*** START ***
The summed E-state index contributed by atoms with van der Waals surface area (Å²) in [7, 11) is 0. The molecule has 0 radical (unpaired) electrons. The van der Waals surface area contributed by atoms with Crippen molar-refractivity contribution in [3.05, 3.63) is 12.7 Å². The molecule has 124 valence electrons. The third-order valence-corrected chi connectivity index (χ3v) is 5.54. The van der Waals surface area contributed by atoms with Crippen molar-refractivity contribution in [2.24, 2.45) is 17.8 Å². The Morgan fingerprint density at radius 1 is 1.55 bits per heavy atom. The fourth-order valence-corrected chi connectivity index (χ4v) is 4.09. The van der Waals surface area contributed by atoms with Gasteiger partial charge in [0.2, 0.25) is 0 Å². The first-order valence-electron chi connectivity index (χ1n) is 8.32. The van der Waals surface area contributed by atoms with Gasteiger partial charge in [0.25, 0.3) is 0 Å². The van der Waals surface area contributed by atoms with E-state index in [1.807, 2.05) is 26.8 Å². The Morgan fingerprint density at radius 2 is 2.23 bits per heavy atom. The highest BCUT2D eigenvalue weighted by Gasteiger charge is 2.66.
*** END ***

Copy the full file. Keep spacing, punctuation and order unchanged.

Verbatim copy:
The summed E-state index contributed by atoms with van der Waals surface area (Å²) in [7, 11) is 0. The molecule has 0 radical (unpaired) electrons. The van der Waals surface area contributed by atoms with Crippen molar-refractivity contribution in [3.05, 3.63) is 12.7 Å². The molecule has 124 valence electrons. The third-order valence-corrected chi connectivity index (χ3v) is 5.54. The van der Waals surface area contributed by atoms with Crippen molar-refractivity contribution in [2.24, 2.45) is 17.8 Å². The Morgan fingerprint density at radius 1 is 1.55 bits per heavy atom. The fourth-order valence-corrected chi connectivity index (χ4v) is 4.09. The van der Waals surface area contributed by atoms with Gasteiger partial charge in [0.2, 0.25) is 0 Å². The first-order valence-electron chi connectivity index (χ1n) is 8.32. The van der Waals surface area contributed by atoms with Gasteiger partial charge in [0.25, 0.3) is 0 Å². The van der Waals surface area contributed by atoms with E-state index in [1.807, 2.05) is 26.8 Å². The Morgan fingerprint density at radius 2 is 2.23 bits per heavy atom. The highest BCUT2D eigenvalue weighted by Gasteiger charge is 2.66.